The city of Washington D.C. is no stranger to high-profile political scandals.
Memories still burn bright of the arrest of then-Mayor Marion Barry at a downtown hotel in January 1990 after he was caught smoking crack cocaine in an undercover FBI sting operation.
Just last year, a former D.C. Council member, Michael A. Brown, pleaded guilty to taking $55,000 in cash from a company he thought was trying to do business with the city – but that turned out to be another FBI undercover operation.
Brown – the son of the late U.S. Commerce Secretary Ron Brown – accepted $100 bills stuffed into a duffel bag alongside a Washington Nationals baseball cap. Another wad of cash was tucked inside a Redskins coffee mug.
The latest blockbuster scandal erupted on Monday when wealthy business executive Jeffrey E. Thompson pleaded guilty in federal court to doling out hundreds of thousands of dollars in secret campaign funds to Democratic Mayor Vincent C. Gray during the 2010 campaign. At the federal court hearing – coming just three weeks before the D.C. mayoral primary – prosecutors for the first time alleged that Gray knew about Thompson’s conspiracy to pump more than $660,000 in illegal donations into Gray’s successful campaign to unseat Democratic incumbent Adrian Fenty.
Prosecutors alleged that Gray devised a plan in which he would refer to Thompson as “Uncle Earl” to conceal his identity, The Washington Post reported. Thompson apparently wanted to keep his contributions secret for fear of offending Fenty, just in case the unpopular Fenty managed to pull out a reelection victory in the 2010 primary. At one point, Gray presented Thompson with a one-page, $425,000 budget request that the businessman then funded, according to the plea agreement.
“Jeff Thompson’s guilty plea pulls back the curtain to expose widespread corruption,” U.S. Attorney Ronald C. Machen, Jr., said at a press conference, The Post reported. “His plea gives the citizens of D.C. an inside look at the underground, off-the-books schemes that have corrupted election after election, year after year.”
Indeed, the complex campaign finance corruption scandal has many tentacles – and isn’t limited to local D.C. politics.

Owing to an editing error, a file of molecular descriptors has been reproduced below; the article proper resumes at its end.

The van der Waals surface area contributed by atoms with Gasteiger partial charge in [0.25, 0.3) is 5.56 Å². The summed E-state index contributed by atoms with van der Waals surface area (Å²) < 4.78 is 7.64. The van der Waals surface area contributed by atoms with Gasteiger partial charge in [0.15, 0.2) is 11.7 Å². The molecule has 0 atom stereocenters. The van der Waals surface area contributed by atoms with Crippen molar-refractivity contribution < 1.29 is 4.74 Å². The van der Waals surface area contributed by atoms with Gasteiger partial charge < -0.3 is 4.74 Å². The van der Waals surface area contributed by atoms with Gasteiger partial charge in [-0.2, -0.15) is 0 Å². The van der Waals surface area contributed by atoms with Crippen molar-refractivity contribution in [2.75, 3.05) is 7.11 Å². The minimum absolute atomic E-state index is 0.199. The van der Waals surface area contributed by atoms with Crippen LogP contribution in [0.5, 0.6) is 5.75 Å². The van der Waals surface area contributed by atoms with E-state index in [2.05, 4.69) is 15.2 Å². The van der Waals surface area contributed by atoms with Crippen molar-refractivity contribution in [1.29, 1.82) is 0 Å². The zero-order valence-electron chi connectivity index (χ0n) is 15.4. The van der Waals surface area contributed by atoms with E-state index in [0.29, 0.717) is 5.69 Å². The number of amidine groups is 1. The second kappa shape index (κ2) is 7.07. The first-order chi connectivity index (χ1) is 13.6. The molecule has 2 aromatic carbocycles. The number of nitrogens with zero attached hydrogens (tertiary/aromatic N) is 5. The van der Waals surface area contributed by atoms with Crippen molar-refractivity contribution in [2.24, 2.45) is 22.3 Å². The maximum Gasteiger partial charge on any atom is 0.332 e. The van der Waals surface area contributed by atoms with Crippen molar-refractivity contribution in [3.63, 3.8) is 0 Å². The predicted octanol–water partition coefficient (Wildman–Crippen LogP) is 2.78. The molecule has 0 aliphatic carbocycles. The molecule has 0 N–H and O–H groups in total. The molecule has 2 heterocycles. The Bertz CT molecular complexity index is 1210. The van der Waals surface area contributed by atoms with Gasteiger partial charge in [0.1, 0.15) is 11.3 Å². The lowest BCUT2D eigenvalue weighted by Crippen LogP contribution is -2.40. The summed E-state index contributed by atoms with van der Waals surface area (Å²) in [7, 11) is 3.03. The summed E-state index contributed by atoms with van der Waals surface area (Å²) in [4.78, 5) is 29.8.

Thompson, 58, a self-made multi-millionaire who once headed an accounting and health care empire, admitted to funneling more than $2 million to Gray’s 2010 mayoral campaign, Hillary Rodham Clinton’s unsuccessful 2008 presidential bid and about a dozen other campaigns for the House and Senate. The unreported contributions were largely funded through friends and associates who made “straw donations” to “shadow campaigns.”
Thompson’s scheme included diverting more than $608,000 in illicit funds to a New York marketing executive, Troy White, who organized “street teams” to raise Hillary Clinton’s visibility in urban areas during her Democratic primary battle against Barack Obama. White pleaded guilty last September to a misdemeanor in the case.
Machen told reporters on Monday there was no indication that Clinton was aware of the specific activities to aid her campaign. “There are varying degrees of knowledge among the different candidates,” the federal prosecutor said.
Gray has served much of his first term under a cloud of suspicion about the campaign irregularities. Yesterday, he dismissed the allegations against him as shocking “lies” from a corrupt businessman who was cooperating with the prosecutors to try to limit his time in prison. He told The Post his interactions with Thompson were legitimate and similar to his interaction with many other people he asked to raise money for his campaign.
For now, at least, Gray has not been formally charged in the investigation. His immediate future will be in the hands of D.C. voters when they go to the polls in the all-important April 1 Democratic primary. Victory in the primary is tantamount to election in the heavily Democratic city. Remarkably, Gray has persevered until now despite numerous leaks and media reports about the federal probe of Thompson.
Gray, 71, a former D.C. Council chairman, has presided over an economic upswing and building boom in the nation’s capital. Despite his legal woes, Gray has placated residents and business leaders by providing relatively high-quality city services and schools and a business-friendly political climate. Recent surveys put his approval rating at over 60 percent, and before yesterday he was leading a crowded field of Democratic mayoral candidates.
But the timing of Thompson’s plea agreement has left the mayoral campaign in turmoil and undercuts Gray’s successful strategy until now of convincing voters that they should be focusing on his administration’s considerable accomplishments instead of suspicions and speculations dating back nearly four years.
Asked by The Washington Post whether he thinks the prosecutor has tainted his reelection campaign, Gray replied, “I think it certainly doesn’t help. You wonder about the timing of something like this. I mean, I have no idea … I have a job to do, and they have a job to do. I assume they are trying to do it.”
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